Ohio is the only State in the Union which imposes upon the defendant the burden of self-defense. Say what you will about the National Rifle Association — and what I’ll say is that they’ve taken on some of the trappings of a cult — they’re damned effective at protecting the rights of gun owners, and they’re seeking to accomplish what the criminal defense bar has been unable to: bringing Ohio self-defense law into accord with the rest of the country.
How the NRA is Trying to Change Ohio Self-Defense Law
There are two bills pending in the legislature, SB 180 and HB 228. They’re very similar, but there are differences; for example, the latter begins with a paean to the right of citizens to defend themselves, and quickly proceeds to abolish every local regulation of firearms. Unnecessarily so; a statute passed back in 2006, and affirmed by the Ohio Supreme Court, does that.
But the meat is the amendment to RC 2901.05. That’s one of Ohio’s two Castle doctrines (we’ll get to the other one in a minutes), and up to this point they simply provided that someone who used deadly force against an intruder in their home or vehicle was presumed to have acted in self-defense.
Ohio’s Castle Doctrines: Self-Defense & the Duty to Retreat
This goes well beyond that. Basically, the amendment provides that if a factfinder could rationally find, “when viewed in the light most favorable to the accused,” that the defendant acted in self-defense, the prosecution has to prove beyond a reasonable doubt that he didn’t. The presumption for a home or car is retained, but the new statute specifically provides that even if the prosecution overcomes the presumption, the State still retains the burden of disproving self-defense beyond a reasonable doubt.
That’s a big change. Who bears the burden of proof is often outcome-determinative. The defendant’s burden of proving a preponderance of the evidence that he was in fear of death or great bodily harm now becomes the State’s burden of proving beyond a reasonable doubt that he wasn’t.
But there’s also a change to RC 2901.09 which could be even more significant. That statute is the other Castle doctrine, and simply provides that one has no duty to retreat before using deadly force in his residence or vehicle. No more: the statute provides that a person has no duty to retreat before using force in self-defense if “that person is in a place where the person lawfully has a right to be.”
In other words, Ohio will be adopting the “stand your ground” law that’s given us George Zimmerman and Trayvon Martin.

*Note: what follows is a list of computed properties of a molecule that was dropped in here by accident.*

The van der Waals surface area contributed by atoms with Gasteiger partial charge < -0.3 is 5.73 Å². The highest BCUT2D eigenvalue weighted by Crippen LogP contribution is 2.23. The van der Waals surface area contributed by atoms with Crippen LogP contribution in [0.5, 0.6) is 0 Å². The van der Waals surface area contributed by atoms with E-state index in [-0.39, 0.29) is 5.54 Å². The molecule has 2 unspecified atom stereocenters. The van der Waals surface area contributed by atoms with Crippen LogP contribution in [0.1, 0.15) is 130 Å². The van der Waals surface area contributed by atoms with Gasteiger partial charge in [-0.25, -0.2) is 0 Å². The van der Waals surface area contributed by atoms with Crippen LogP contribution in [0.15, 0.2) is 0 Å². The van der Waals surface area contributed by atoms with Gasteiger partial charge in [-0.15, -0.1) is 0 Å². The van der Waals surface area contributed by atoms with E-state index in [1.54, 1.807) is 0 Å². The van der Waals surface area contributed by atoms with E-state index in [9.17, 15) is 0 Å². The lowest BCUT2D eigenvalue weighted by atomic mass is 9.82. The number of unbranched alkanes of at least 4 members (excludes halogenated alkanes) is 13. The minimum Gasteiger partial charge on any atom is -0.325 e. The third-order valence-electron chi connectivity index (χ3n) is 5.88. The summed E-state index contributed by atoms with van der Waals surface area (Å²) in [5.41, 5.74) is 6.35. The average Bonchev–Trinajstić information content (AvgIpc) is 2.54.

Duty to Retreat in Ohio
The duty to retreat before using deadly force was part of the common law of England, but it was dropped by most American states in the 1800’s; according to one commentator, “the transformation represented judges’ recognition of ‘the American mind’ as unsuited to the English tradition of retreating from violence.” Unsurprisingly, this became known as the “true man” doctrine. It faded in the 1900’s, only to be revived by the NRA in this century.
The motivation behind it is the belief that hundreds or thousands of persons exercising their God-given right to defend themselves have been wrongfully convicted because they chose to … well, stand their ground, rather than run off like a sissy. A similar motivation was behind the presumption of self-defense in the home.
Whether any of this is true is open to question. As I mentioned when discussing the adoption of the presumption in 2901.05, “it’s not as though the nightly news regularly bombards us with scenes of homeowners being perp-walked out of their houses for shooting a burglar.” (By the way, that post is one of my favorites. If a lede like “If you needed to know a single fact to give you insight into the American character, it is that John Wayne was still the most popular actor in this country twenty years after his death” can’t get you to read the post, I don’t know what will.)
Stand Your Ground Laws in Ohio
Same thing for “stand your ground” laws. Nobody’s faulted for failing to retreat if the adversary is armed with a gun; it’s hard to run away from a bullet. So it seems that an unfortunate number of cases where the law comes into play involve the slayer shooting someone who’s unarmed. Like this recent one, which began with an argument over someone parking in a handicapped spot:
What makes the case interesting is that the shooter, Drejka, wasn’t even charged initially; the sheriff refused to do so, until the attorney general obtained an indictment charging Drejka with manslaughter. There are statswhich shows that such laws lead to an increase in homicides, and that there’s a racial angle to it: white people who shoot blacks are much more likely to find protection in the law that blacks who shoot whites.
The legislation stalled because of a threat of veto by Governor Kasich. Make that ex-governor; Mike DeWine got elected to take over from term-limited Kasich on Tuesday, and there’s little question that he’ll sign the legislation in a heartbeat.
I’m sorry, but I think that claiming self-defense for shooting someone who’s six feet away from you and backing away farther is what we defense lawyers would call a tough sell. But whatever we’re selling will be a lot easier to buy if the legislation is passed.